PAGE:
6 Most Iconic Dresses Hubert De Givenchy Created For His Long-Time Friend And Muse, Audrey Hepburn
On the day of their first meeting, Givenchy refused to design dresses for Sabrina, as he was too busy with his winter collection. But Audrey persuaded him to allow her to choose something from garments that he had already made. This is how their touching friendship began. The designer worked on all stage and film outfits of Audrey. Moreover, he dressed Hepburn not only in movies but also in the real life.
It was a kind of marriage.
6 iconic dresses of all time
The iconic duo gave birth to some of the most stunning outfits.
1. The Oscars, 1954
Although she was nominated for the Oscars five times, 1954 was the first and only time the actress won this prestigious award. And to collect the gong, Audrey was wearing the elegant masterpiece of the beloved brand. This dress is simply classic - light, thin, and stunning.
2. Breakfast at Tiffany’s, 1961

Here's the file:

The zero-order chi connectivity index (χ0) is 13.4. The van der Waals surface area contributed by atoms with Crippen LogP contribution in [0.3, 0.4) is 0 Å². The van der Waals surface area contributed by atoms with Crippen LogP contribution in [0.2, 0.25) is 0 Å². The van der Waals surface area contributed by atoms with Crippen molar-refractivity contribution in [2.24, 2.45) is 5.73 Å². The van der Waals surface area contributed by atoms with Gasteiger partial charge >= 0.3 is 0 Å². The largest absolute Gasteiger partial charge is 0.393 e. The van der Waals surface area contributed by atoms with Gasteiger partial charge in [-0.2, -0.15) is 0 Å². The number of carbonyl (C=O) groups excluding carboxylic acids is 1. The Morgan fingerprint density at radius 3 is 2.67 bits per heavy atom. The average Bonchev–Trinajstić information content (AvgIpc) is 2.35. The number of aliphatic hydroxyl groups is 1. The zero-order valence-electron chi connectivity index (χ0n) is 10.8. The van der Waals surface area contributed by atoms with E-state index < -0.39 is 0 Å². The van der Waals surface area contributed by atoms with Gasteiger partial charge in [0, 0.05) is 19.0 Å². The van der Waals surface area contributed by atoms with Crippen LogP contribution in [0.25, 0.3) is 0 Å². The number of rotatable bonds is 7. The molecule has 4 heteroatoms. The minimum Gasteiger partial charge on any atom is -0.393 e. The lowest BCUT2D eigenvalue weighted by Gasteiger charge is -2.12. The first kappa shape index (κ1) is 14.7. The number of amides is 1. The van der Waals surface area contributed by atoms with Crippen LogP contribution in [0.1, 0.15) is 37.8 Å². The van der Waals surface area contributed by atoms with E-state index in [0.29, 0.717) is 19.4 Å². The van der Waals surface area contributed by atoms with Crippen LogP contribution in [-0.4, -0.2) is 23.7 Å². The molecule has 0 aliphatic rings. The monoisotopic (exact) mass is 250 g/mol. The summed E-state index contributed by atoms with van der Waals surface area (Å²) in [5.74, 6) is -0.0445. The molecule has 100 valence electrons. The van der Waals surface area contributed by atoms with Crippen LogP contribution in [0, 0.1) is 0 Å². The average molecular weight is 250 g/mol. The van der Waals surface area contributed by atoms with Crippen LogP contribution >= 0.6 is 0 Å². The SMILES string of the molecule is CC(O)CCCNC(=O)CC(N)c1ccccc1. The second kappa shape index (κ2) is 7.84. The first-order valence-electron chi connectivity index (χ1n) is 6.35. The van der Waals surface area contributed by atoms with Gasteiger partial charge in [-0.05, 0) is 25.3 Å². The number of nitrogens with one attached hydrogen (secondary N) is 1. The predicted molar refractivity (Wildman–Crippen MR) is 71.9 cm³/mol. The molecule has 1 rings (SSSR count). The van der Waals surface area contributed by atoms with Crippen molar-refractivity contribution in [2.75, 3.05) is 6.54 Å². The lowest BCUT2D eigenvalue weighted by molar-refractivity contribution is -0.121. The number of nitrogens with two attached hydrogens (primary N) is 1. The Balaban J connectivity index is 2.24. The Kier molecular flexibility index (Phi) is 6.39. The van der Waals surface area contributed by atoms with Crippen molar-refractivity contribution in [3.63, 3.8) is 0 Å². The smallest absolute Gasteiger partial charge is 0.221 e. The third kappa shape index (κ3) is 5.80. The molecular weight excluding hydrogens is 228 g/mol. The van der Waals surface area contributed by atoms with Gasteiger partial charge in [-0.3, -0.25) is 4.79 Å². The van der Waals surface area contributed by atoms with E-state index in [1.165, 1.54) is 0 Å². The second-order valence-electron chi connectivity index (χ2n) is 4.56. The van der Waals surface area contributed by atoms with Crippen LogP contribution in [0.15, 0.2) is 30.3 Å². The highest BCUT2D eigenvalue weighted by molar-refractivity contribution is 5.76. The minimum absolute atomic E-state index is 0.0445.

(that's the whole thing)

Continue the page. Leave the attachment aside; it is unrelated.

A laconic long black dress in which Audrey Hepburn appears at the very beginning of the movie is recognized as the most famous outfit in the history of cinematography. And certainly, it can be called the most iconic little black dress of all time.
The legendary gown was sold in 2006 at Christie's auction in London for almost $1 million.
3. Sabrina, 1954
A white bustier with a lush skirt and floral embroidery has been on the lists of the most popular wedding gowns for several decades.
4. Funny Face, 1957
This white tea-length dress became another hit. In the 1950s, everyone wanted a wedding dress like that. And even now it remains super-modern.
5. Love in the Afternoon, 1957
This one took some time, as Audrey’s character needed a diverse wardrobe, showing her transition from being a naïve cello player to a gorgeous woman who plans to seduce a business magnate.
6. How to Steal a Million, 1966
On the screen, the actress appears in dresses that even now look no less relevant than 50 years ago. One of the iconic images of the film is a lace knee-length dress with lace tights and a mask covering the face of the star. Actually, the mask was Audrey’s idea, and Givenchy was first against it, believing it was too carnival.
The designer still remembers and misses his muse. In 2015, he even dedicated a book and an exhibition to her, To Audrey with Love.
It is a collection of his most beautiful sketches accompanied by heartfelt memories they shared together.